Chris Dale’s Metal Meltdown: Bruce Air, The Early Day
First Published 1 August 2011
Shortly before I joined Bruce Dickinson’s solo band he asked me, “Are you afraid of flying?”. I said “No”. Neither of us was fully explaining ourselves.
I assumed that he meant we might go on some flights on tour. You can’t swim to America. There’s no ferries to Japan. That seemed reasonable, we’d get a big cosy jet airliner. Probably first class, with champers, I reckoned.
He probably thought that when I said “no”, that I meant that I was an experienced flyer, probably half a million air miles under my belt, a couple of parachute jumps and a spell in ‘Nam in the choppers.
What I actually meant was, ‘I’ve never been in a plane, so I’ve never been scared in one’. Well, I once puked inside the sawn off front half of a Lancaster at the Imperial War Museum, with my Mum. Does that count?
What he actually meant was that he’d be flying us himself every day across America on tour in a little twin propeller, seven seater rust bucket, that probably had done a spell in ‘Nam.
What should be born in mind here is that this was long before Bruce became known as a pilot. It was before he qualified to fly airliners and long before all that Flight 666 and Bruce Air trips stuff. All I knew was that he said he had a basic pilot’s licence and he once sang ‘Aces High’.
‘Balls To Picasso’ tour line-up
So my first ever flight was on a proper BA Jumbo to Houston to start the tour (it was the ‘Balls To Picasso’ 1994 Tour, for those who count these things). The flight was not too bad, I drank a bit mostly. And it was a nice big safe plane.
Then the next day we were driven to a little airfield in the middle of nowhere. On the runway was our own little hired plane. It wasn’t looking very promising. No big comfy seats. No headsets, movies or stuff. No air hostess with drinks. No toilet. It looked like a metal De Havilland Mosquito (for those who used to count those things). I wasn’t too keen at all to be honest.
There was me, Bruce, Alex Dickson (guitarist), Alex Elena (drummer), Bob Ward (Tour Manager) and a local guy who was going to act as co-pilot and navigator.
Alex Dickson was fine about it. He’d flown with Bruce before and he’d sleep through anything. He never spent a moment on that plane awake for the whole tour as far as I noticed. Alex Elena, like me, was a little concerned. You know, Randy Rhoads… it’s reasonable to be concerned.
Bob Ward looked like he was pulling the famous British Army Sergeant Major’s stiff upper lip. That’s the kind of courage that won us the Empire. Bob wouldn’t have panicked as the Zulu hoards closed in at Rorke’s Drift. He’d have died a painful death on the wrong end of an assegai, but he would not have panicked.
The local co-pilot guy was confident, but then he was American. They’re all confident aren’t they? Nothing wrong with that, but it doesn’t meant they’re always right, does it?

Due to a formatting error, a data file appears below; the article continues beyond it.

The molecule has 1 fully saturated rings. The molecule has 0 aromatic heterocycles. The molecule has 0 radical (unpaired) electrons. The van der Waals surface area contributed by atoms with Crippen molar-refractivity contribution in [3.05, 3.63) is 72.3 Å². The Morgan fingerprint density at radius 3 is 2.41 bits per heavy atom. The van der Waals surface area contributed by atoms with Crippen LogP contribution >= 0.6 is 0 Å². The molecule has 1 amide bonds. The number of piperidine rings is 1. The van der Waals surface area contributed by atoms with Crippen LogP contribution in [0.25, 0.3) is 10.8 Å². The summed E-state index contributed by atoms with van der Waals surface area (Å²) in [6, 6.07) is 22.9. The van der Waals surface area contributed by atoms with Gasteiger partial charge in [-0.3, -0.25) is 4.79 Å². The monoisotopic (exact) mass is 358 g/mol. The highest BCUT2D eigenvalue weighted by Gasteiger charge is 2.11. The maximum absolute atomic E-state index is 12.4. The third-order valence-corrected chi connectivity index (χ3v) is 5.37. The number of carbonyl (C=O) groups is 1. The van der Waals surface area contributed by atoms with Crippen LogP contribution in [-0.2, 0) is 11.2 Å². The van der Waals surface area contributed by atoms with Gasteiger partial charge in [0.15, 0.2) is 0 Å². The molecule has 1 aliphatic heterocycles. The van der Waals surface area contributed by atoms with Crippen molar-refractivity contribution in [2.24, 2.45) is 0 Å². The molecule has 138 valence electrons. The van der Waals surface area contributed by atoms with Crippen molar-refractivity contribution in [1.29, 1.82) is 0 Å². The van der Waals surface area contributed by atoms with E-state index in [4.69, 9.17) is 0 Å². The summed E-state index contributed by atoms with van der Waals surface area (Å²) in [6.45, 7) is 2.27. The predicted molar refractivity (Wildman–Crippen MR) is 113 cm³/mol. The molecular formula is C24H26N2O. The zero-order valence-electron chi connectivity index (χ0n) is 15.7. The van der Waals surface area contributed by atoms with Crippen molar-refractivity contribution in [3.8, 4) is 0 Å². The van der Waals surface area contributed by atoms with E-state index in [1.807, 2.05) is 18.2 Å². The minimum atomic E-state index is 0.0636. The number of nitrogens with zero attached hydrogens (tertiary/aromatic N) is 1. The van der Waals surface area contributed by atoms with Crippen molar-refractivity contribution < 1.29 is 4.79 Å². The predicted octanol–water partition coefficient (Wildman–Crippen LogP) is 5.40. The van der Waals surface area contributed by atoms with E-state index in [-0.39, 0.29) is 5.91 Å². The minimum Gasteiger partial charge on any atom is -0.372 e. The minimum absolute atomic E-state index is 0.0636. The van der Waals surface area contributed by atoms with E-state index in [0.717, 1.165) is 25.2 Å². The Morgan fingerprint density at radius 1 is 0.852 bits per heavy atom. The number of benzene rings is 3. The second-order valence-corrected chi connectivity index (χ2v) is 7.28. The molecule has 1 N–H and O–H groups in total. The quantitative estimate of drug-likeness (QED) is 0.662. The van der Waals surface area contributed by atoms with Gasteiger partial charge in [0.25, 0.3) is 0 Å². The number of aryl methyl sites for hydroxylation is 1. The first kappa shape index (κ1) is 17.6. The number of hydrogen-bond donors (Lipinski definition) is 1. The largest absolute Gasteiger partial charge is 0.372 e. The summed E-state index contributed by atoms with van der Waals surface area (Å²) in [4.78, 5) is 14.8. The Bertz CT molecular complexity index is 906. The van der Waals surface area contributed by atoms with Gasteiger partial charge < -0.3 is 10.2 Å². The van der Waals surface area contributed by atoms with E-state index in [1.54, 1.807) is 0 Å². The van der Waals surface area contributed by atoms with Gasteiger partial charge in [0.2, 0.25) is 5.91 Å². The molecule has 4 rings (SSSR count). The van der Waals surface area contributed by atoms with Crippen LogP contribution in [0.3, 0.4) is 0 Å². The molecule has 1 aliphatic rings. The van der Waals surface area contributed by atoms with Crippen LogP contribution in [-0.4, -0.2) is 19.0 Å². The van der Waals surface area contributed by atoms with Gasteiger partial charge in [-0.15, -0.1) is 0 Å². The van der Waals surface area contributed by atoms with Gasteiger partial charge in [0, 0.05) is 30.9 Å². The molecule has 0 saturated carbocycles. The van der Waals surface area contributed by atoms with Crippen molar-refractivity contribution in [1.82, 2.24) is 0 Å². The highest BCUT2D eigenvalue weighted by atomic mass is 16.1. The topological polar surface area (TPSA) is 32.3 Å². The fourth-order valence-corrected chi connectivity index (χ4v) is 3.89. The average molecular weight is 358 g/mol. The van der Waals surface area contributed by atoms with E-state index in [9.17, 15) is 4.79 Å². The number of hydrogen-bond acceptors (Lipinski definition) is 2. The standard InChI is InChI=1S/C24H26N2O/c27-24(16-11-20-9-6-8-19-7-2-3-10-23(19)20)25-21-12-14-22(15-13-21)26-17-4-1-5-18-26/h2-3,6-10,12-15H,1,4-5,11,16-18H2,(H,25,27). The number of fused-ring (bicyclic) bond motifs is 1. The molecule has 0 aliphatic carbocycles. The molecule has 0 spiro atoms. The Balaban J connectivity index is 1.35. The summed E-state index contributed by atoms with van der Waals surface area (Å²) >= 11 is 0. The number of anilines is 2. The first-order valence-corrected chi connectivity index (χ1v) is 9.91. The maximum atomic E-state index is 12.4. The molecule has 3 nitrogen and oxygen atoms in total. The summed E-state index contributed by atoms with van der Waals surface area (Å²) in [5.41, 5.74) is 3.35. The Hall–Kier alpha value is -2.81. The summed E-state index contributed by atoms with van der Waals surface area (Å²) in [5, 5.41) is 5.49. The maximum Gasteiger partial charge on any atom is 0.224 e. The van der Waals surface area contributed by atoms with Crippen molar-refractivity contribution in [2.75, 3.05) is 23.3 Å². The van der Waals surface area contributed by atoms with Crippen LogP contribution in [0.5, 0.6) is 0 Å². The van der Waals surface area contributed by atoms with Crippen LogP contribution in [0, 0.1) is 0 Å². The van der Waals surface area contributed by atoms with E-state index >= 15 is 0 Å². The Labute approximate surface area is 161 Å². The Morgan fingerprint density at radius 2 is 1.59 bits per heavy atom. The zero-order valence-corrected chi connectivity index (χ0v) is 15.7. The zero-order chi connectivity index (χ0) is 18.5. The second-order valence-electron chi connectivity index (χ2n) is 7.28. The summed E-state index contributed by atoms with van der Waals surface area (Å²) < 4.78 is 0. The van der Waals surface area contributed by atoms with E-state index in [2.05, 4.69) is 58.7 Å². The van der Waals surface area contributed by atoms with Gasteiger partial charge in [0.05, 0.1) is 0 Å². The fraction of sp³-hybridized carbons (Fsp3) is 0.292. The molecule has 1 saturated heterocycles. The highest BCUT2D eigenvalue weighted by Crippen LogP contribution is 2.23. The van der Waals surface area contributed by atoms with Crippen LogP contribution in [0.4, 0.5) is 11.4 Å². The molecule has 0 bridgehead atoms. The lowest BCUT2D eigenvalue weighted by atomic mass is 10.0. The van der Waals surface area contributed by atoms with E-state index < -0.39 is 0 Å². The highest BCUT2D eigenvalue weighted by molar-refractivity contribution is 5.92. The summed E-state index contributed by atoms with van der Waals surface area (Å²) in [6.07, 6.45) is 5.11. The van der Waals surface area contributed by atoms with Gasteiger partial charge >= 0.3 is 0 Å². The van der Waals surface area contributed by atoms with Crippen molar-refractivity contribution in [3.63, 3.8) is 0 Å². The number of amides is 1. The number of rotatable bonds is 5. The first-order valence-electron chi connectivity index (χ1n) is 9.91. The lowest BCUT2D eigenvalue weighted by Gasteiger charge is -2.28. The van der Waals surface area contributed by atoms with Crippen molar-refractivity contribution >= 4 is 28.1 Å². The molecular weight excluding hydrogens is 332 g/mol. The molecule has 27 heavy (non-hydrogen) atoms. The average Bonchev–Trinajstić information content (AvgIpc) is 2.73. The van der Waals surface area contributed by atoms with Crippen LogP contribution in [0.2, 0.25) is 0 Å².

Bruce impersonating an aeroplane, St Louis, Mo, USA, 1994
Bruce was in good form. He was excited. Perhaps too excited. Was he really going to fly this plane?
Apparently he was.
He had a load of advice and tips to help us understand the flight and therefore overcome any initial worries.
“If an engine goes down, we can run on just one. Sort of.” he said. I liked the initial idea, the “sort of” let it down badly.
“If the other one stops, I’ll do a nose dive,” he said. “Oh right?” I said. What I actually meant was “No shitting way, are you insane?”
He carried on “It’s like the biggest jump start ever. From that altitude we’ll have two or three minutes before we hit the ground. It’ll be no problem. Imagine jump starting a car down a really, really steep hill. It’d be bound to start in a couple of minutes, wouldn’t it?”.
Well, yes, I thought but then my life wouldn’t depend on it, if by any chance it didn’t start.
Oh, shit. Everything he said made me feel slightly less happy about this whole trip. I had hoped he would say if the engines stopped, we’d gently float to the ground and land in a field right next to a farm with fresh eggs and a buxom farmer’s wife.
“If, while we’re up there, you see another plane, just tap me on the shoulder and point it out”, he said. “I’ll probably have seen it already, but just in case, eh?” I was really losing confidence in this whole idea.
“We’ve got enough fuel to do the trip and a little bit extra” he said one day. “Just in case we can’t find the airfield or something. You can’t run out of fuel in these things you know,” he said.
“We could be stuck up there for hours then I suppose?” I said.
“No,” he replied.
“Oh,” I said. It seemed the reality was a bit more grim than that.
Of course the fact that I’m here to write this column for you and that Maiden still tour and record is a plot spoiler in itself isn’t it? We didn’t die, yep, the flights went fine. Bruce, as we all know these days, is a great pilot. ‘Aces High’ shouldn’t have bothered me, it’s a Harris song.
We got so used to it I think I now prefer small planes to airline jet flights. It feels more comfortable to see out of both sides of the plane and the front, talk to the pilot and see his radar. You can see on the radar when turbulence is coming up and how long it will last, very cool and reassuring. You don’t spend hours checking in or any of that nonsense at private airfields.
Our tour was done in luxury compared to the poor crew and other bands on the bill (Jackyl and Richie Kotzen for those who count those kinds of things) who travelled overnight in sweaty tour buses. We stayed in nice hotels, had a quick flight in the afternoon and turned up to sound check freshly showered and ready to rock each day.
This was just as well as there was plenty of mayhem to sap our energy elsewhere on that tour both on and off stage… but that’s a tale for another time…